W. Swanzey resident sentenced after mailing fentanyl, court records state
Defendant faces one charge of conspiracy to distribute, two counts of distribution of the lethal drug
A West Swanzey resident was sentenced to 13 years in prison last week for conspiring to distribute fentanyl after he sent the drug to undercover investigators in Grand Rapids, according to federal court records.
Craig Warme, 24, operated an online store on the so-called “dark web” using the username “DopeKingUSA,” according to an affidavit written by Colin Maggiolo, a special agent with the U.S. Drug Enforcement Administration who assisted the investigation. Warme advertised heroin, cocaine and opioids — the packages he sent to undercover investigators contained fentanyl — and distributed the drugs around the country via the U.S. Postal Service, Maggiolo wrote.
The dark web is a colloquial term for web pages that cannot be indexed by search engines, require specific web browsers or software to access and provide users privacy and anonymity, according to the Merriam-Webster dictionary.
Warme’s online store operated for seven months between June and December 2022, trafficking more than 10 grams of fentanyl and earning $417,355 in gross sales, according to a news release from the U.S. Attorney’s Office of the Western District of Michigan. Court records show that Warme was fined and sentenced to 156 months in prison followed by three years of supervised release on June 8 in U.S. District Court in Michigan. Additionally, Warme forfeited $14,495 from his cryptocurrency account and $1,173 that was seized from his house in November, the records indicate.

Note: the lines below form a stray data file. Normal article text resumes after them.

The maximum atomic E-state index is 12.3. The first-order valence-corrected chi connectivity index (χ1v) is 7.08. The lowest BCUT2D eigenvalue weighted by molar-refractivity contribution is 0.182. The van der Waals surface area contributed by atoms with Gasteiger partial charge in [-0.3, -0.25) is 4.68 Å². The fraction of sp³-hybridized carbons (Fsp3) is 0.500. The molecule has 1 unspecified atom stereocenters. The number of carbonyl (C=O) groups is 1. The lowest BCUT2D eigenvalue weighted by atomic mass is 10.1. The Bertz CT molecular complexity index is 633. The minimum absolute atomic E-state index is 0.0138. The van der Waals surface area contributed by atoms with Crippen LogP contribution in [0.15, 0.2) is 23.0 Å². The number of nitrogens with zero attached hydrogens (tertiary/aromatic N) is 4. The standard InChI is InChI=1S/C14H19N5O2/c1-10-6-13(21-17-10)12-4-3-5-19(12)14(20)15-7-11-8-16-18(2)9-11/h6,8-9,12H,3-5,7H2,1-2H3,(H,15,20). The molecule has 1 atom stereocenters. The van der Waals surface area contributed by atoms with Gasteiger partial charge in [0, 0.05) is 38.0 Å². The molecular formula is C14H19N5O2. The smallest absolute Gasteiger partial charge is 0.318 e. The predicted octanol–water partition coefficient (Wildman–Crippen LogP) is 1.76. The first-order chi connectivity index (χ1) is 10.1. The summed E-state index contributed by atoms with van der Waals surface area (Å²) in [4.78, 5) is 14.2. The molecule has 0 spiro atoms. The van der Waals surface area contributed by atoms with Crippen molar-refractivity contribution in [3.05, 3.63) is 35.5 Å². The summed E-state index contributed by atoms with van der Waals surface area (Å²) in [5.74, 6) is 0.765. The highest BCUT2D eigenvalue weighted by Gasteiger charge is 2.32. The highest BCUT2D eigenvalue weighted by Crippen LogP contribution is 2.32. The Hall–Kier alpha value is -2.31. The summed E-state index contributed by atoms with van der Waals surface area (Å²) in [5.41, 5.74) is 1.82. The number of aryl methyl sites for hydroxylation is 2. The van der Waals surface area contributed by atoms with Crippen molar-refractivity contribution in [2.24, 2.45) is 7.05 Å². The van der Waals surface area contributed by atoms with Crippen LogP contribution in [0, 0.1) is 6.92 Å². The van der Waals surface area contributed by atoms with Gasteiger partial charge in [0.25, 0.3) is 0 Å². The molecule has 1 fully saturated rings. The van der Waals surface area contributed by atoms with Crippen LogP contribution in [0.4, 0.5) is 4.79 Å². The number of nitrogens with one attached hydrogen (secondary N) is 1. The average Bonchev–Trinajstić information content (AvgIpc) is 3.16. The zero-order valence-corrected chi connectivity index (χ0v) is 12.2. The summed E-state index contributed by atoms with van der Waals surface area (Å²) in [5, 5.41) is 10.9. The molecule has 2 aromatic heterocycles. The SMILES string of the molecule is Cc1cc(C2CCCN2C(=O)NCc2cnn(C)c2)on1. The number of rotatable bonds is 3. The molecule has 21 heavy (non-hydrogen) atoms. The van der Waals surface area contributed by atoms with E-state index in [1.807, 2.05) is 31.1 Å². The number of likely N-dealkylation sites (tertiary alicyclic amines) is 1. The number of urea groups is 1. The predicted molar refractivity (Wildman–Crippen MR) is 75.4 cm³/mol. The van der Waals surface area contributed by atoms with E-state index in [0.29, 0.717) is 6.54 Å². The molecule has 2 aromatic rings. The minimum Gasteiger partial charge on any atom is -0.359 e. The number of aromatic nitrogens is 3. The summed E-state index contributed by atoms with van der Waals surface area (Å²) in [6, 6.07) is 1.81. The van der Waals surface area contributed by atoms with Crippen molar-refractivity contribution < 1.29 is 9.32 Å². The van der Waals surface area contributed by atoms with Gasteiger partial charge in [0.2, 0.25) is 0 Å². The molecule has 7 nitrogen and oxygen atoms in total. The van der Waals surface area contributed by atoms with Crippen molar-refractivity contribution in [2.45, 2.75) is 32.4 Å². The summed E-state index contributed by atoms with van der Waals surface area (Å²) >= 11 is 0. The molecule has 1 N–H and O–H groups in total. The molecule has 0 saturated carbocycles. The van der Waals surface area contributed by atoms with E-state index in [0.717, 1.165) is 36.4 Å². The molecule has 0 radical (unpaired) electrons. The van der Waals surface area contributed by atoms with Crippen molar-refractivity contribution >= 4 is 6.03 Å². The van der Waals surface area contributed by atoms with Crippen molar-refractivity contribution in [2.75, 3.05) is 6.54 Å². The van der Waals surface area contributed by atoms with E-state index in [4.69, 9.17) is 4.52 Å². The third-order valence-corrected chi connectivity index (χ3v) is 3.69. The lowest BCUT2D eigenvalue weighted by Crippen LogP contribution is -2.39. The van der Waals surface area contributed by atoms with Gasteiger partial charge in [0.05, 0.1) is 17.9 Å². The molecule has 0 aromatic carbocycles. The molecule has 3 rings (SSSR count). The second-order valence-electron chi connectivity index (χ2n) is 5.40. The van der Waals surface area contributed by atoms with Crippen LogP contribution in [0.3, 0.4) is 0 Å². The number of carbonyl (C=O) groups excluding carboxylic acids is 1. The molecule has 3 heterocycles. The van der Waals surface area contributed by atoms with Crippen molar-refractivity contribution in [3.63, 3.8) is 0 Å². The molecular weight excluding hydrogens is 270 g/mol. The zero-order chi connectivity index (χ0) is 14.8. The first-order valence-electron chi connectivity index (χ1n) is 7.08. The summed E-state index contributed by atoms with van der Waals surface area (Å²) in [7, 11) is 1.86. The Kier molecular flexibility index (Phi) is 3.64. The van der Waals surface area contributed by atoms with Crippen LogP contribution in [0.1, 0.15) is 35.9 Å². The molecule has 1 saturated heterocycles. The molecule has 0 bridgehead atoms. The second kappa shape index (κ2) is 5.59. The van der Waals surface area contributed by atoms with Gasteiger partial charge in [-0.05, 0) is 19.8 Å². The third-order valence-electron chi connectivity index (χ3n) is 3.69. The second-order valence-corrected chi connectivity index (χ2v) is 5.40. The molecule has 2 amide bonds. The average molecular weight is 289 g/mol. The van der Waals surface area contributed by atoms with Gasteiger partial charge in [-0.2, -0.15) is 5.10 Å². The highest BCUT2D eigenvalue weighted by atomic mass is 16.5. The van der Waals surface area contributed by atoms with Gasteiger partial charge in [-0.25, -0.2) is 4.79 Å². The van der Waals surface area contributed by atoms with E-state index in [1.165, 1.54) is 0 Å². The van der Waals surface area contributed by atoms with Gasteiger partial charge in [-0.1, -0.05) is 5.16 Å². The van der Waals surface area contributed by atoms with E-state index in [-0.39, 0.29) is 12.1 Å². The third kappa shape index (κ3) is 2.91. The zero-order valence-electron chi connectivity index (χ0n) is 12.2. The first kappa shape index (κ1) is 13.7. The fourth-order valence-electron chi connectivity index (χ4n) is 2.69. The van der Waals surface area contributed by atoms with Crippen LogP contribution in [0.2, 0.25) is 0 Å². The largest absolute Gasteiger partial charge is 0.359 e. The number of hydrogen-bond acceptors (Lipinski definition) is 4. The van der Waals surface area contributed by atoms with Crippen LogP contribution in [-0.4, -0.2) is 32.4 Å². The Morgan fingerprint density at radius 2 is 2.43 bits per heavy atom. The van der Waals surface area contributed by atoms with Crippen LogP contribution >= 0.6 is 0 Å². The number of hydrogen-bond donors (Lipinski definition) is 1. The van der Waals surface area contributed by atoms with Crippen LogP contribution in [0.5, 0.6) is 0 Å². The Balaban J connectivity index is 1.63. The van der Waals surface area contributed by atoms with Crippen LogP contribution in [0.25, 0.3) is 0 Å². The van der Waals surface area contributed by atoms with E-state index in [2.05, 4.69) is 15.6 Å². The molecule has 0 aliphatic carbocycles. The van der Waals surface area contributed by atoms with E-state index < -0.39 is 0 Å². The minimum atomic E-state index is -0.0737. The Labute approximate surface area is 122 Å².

To identify Warme, investigators found an Internet Protocol (IP) address associated with him that accessed the package tracker for one drug shipment, according to the affidavit. Maggiolo wrote that investigators then surveilled Warme’s house several times, where they saw Keegan Ball, of Swanzey, drive Warme to deliver his packages at the post office. Warme was arrested on Nov. 18, 2022. Ball is currently facing one charge of conspiracy to distribute fentanyl and two counts of distribution of fentanyl and aiding and abetting distribution of fentanyl in the U.S. District Court of New Hampshire, according to court records.
Warme’s attorney, Sanford Schulman, pointed to the sentencing memorandum he submitted on Warme’s behalf when asked for comment. The memorandum asked for a 60-month sentence, objecting to the idea that Warme was a leader in a criminal enterprise.
“Craig was the middleman and he sent out the drugs he purchased while getting a small profit to support his own addiction,” Schulman wrote, adding that longer prison sentences do not correlate with criminal deterrence.
According to the U.S. Postal Inspection Service’s Annual Report for 2021, that federal law enforcement agency seized more than 133,000 pounds of drugs that year.
“The Postal Inspection Service is committed to combatting the opioid and fentanyl epidemic by pursuing drug traffickers who attempt to exploit the distribution channels of the Postal Service while wrongly believing the dark web allows them to engage in criminal activity with anonymity,” Rodney Hopkins, inspector in charge of the U.S. Postal Inspection Service’s Detroit Division, said in the news release.
The U.S. Postal Inspection Service and the Drug Enforcement Administration investigated the case with help from the Michigan State Police Metropolitan Enforcement Team and the N.H. State Police, according to the release. Ball’s attorney, David Rothstein, declined to comment.
Christopher Cartwright can be reached at firstname.lastname@example.org or 603-352-1234, extension 1405.
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